Don't give up if medication doesn't work quickly. It can take several weeks or months to notice the affects of your progression.

Social Anxiety Treatment Online

In social anxiety treatment, there is no silver bullet, so the best approach for varies from person to person.

You may discover that self-help approaches are enough to ease your social anxiety symptoms. Some people do better with psychotherapy, while others do better with medication. Then there are those that do best with a combination of approaches.

However, you need to understand your personal role in the process. Develop the knowledge, skills, and confidence to take on the role of overcoming social anxiety to make the most of the treatment.

More specifically, you need to be more active, and less passive in your role.

This is where digital therapeutics come in.

Digital therapeutics are health care interventions delivered either entirely or almost entirely through a smartphone, a computer or any technological device7.

Whether they are wholly automated or blend automation with human supervision, the therapy offered can be personalized to the needs of each user.

Many digital therapy platforms include a mix of features, such as a way for people to connect with peers and health professionals remotely; to access reliable information about their condition; or to use digital tools for dealing with that condition.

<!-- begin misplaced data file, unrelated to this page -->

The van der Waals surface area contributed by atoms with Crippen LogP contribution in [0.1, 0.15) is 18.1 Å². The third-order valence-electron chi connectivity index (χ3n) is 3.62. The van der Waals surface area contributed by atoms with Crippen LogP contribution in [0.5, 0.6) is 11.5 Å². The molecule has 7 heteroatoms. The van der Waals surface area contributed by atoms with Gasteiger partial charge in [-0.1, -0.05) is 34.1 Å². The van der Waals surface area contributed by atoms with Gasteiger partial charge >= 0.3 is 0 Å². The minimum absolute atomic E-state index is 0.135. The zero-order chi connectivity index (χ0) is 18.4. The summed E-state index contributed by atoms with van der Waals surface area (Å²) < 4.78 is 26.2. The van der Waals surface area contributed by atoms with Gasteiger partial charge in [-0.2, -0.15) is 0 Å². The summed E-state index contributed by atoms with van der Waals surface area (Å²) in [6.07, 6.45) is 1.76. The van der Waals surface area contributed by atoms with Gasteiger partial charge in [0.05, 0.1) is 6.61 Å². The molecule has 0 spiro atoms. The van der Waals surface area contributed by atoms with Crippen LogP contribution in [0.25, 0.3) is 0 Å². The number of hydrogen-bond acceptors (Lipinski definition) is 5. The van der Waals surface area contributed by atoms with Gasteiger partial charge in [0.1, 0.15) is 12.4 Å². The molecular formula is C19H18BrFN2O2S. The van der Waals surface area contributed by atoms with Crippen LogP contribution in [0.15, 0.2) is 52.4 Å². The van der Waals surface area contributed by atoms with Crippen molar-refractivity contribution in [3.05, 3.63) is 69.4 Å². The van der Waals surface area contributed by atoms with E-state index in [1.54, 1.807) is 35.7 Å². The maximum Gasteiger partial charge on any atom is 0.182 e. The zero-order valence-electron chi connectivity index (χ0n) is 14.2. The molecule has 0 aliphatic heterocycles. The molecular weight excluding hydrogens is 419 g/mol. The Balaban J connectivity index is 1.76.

At a minimum, digital therapeutics need to blend science-based interventions into an engaging experience for empowering you to overcome social anxiety.

You can use digital therapeutics both by itself or combined with mental health professionals. They're an effective8 and personal tool to empower you before, during and after consulting a therapist.

Have you tried something I didn't include here? Share your story in the comments and help others find better solutions. Click here to start Youper's free Essential Trail.


1. Social anxiety disorder. In: Diagnostic and Statistical Manual of Mental Disorders DSM-5. 5th ed. Arlington, Va.: American Psychiatric Association; 2013. (accessed June 02, 2016).

2. Understanding psychotherapy and how it works. American Psychology Association. (accessed June 02, 2016).

3. Psychological and pharmacological interventions for social anxiety disorder in adults: A systematic review and network meta-analysis. Mayo-Wilson E., et al. The Lancet Psychiatry. 2014.

4. Efficacy of group psychotherapy for social anxiety disorder: A meta-analysis of randomized-controlled trials. Barkowski S1, et al. J Anxiety Disord. 2016.

5. Psychological and pharmacological interventions for social anxiety disorder in adults: A systematic review and network meta-analysis Mayo-Wilson E., et al. The Lancet Psychiatry. 2014.

6. Social anxiety disorder: the NICE guideline on the recognition, assessment, and treatment of social anxiety disorder. Clark DM, et al. London: Royal College of Psychiatrists. 2013.

7. The digital revolution: eight technologies that will change health and care. Cosima G., et al. (accessed June 02, 2016).

8. Self-help cognitive–behavioral therapy with minimal therapist contact for social phobia: a controlled trial. Abramowitz, J.S. et al. J. Behav. Ther. Exp. Psychiatry. 2009.